Select committee chairs elected for the first time

Margaret Hodge scrapes in as chair of public accounts committee, beating her nearest rival by six vo

The ex-minister Margaret Hodge is among those who have won a coveted spot as chair of a parliamentary select committee, following yesterday's secret ballot for the influential posts. She beat Hugh Bayley, her nearest rival for the high-profile role as chair of the public accounts committee, by six votes in the fifth round of voting.

She replaces the Conservative Edward Leigh, who had held the chair since 2001. The public accounts committee, once termed "the queen of the select committees" by Peter Hennessy, is charged with overseeing government spending to ensure accountability and transparancy in the public finances.

Chairing these committees has long been seen as a way for backbenchers to hold the government to account and get their voice heard, but there is also a substantial salary boost, with the chairs receiving an extra £14,582 on top of their MP's salary in 2010-2011.

It is the first time that the posts have been filled by a ballot of MPs rather than appointment by the party whips. The measure was brought in following the expenses scandal in an effort to reduce the potential for patronage in parliament.

Other key appointments include Keith Vaz, who retains the chair of the home affairs committee, which he has held since 2003, and James Arbuthnot, who also retains his position as chair of the defence committee, a position he has held since 2005.

Stephen Dorrell, health minister in the Major government, was elected chair of the health committee, and Andrew Tyrie takes control of the Treasury committee, which can be expected to play a vocal part in the forthcoming discussion about the role and taxation of the banks.

Twelve committees have a Conservative MP as chairman, while Labour MPs will chair ten and Lib Dem MPs two.

Here's the full list of appointments:

Business, Innovation and Skills - Adrian Bailey (L)

Children, Schools and Families - Graham Stuart (C)

Communities and Local Government - Clive Betts (L)

Culture, Media and Sport - John Whittingdale* (C)

Defence - James Arbuthnot** (C)

Energy and Climate Change - Tim Yeo (C)

Environment, Food and Rural Affairs - Anne McIntosh (C)

Environmental Audit - Joan Walley (L)

Foreign Affairs - Richard Ottaway (L)

Health - Stephen Dorrell (C)

Home Affairs - Keith Vaz** (L)

Justice - Sir Alan Beith* (LD)

International Development - Malcolm Bruce* (LD)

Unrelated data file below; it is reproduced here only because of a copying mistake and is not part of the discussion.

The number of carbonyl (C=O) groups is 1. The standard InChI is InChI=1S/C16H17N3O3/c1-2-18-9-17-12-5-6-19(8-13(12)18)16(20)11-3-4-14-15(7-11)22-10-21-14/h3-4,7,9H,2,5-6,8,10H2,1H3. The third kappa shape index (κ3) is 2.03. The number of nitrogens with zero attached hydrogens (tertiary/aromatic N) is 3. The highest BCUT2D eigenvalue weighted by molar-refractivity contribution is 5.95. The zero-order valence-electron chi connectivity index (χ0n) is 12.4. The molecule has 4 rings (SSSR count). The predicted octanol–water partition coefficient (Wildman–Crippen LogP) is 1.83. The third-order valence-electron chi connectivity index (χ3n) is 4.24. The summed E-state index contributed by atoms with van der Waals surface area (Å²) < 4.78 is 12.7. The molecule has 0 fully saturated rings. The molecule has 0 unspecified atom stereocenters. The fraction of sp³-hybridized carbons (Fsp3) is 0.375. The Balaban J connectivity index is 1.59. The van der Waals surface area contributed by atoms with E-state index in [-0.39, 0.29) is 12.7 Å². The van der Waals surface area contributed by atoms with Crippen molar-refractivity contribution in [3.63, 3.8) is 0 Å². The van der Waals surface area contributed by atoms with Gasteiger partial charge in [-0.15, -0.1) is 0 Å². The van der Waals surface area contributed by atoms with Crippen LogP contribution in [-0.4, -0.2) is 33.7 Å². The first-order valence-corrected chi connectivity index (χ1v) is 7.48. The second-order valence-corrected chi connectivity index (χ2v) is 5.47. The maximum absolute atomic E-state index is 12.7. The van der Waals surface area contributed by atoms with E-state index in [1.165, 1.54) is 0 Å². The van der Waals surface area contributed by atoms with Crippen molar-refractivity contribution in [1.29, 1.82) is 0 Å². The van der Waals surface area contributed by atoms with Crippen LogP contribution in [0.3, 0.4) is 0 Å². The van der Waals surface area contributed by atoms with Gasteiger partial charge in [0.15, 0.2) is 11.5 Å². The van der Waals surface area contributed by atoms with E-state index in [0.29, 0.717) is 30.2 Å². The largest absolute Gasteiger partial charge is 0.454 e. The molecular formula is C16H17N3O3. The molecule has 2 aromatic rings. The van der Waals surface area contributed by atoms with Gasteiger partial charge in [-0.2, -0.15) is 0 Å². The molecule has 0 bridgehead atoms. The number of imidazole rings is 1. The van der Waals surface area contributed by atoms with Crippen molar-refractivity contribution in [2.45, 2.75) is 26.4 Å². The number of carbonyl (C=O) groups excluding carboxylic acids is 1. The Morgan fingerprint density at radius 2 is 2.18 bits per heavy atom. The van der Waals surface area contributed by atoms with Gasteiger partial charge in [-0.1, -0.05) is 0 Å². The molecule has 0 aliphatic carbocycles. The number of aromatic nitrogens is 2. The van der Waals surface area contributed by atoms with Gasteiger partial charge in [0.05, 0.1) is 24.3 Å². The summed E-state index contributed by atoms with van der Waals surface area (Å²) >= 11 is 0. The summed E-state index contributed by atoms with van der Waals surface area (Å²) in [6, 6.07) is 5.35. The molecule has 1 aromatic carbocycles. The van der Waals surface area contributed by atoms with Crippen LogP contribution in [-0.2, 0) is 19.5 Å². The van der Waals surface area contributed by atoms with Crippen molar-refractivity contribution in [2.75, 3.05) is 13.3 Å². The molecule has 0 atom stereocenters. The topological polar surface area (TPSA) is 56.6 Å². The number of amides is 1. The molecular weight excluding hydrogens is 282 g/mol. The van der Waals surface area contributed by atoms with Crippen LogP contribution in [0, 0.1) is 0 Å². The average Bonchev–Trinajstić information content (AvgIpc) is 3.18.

Nothern Ireland - Laurence Robertson* (C)

Political and Constitutional Reform - Graham Allen (L)

Procedure - Greg Knight* (C)

Public Accounts - Margaret Hodge (L)

Public Administration - Bernard Jenkin (C)

Science and Technology - Andrew Miller (L)

Scottish Affairs - Ian Davidson* (L)

Treasury Committee - Andrew Tyrie (C)

Transport - Louise Ellman*** (L)

Welsh Affairs - David Davies* (C)

Work and Pensions Committee - Anne Begg (L)

*indicates chair was elected unopposed

**indicates previous holder of the position elected

Caroline Crampton is web editor of the New Statesman.

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Is anyone prepared to solve the NHS funding crisis?

As long as the political taboo on raising taxes endures, the service will be in financial peril. 

It has long been clear that the NHS is in financial ill-health. But today's figures, conveniently delayed until after the Conservative conference, are still stunningly bad. The service ran a deficit of £930m between April and June (greater than the £820m recorded for the whole of the 2014/15 financial year) and is on course for a shortfall of at least £2bn this year - its worst position for a generation. 

Though often described as having been shielded from austerity, owing to its ring-fenced budget, the NHS is enduring the toughest spending settlement in its history. Since 1950, health spending has grown at an average annual rate of 4 per cent, but over the last parliament it rose by just 0.5 per cent. An ageing population, rising treatment costs and the social care crisis all mean that the NHS has to run merely to stand still. The Tories have pledged to provide £10bn more for the service but this still leaves £20bn of efficiency savings required. 

Speculation is now turning to whether George Osborne will provide an emergency injection of funds in the Autumn Statement on 25 November. But the long-term question is whether anyone is prepared to offer a sustainable solution to the crisis. Health experts argue that only a rise in general taxation (income tax, VAT, national insurance), patient charges or a hypothecated "health tax" will secure the future of a universal, high-quality service. But the political taboo against increasing taxes on all but the richest means no politician has ventured into this territory. Shadow health secretary Heidi Alexander has today called for the government to "find money urgently to get through the coming winter months". But the bigger question is whether, under Jeremy Corbyn, Labour is prepared to go beyond sticking-plaster solutions. 

George Eaton is political editor of the New Statesman.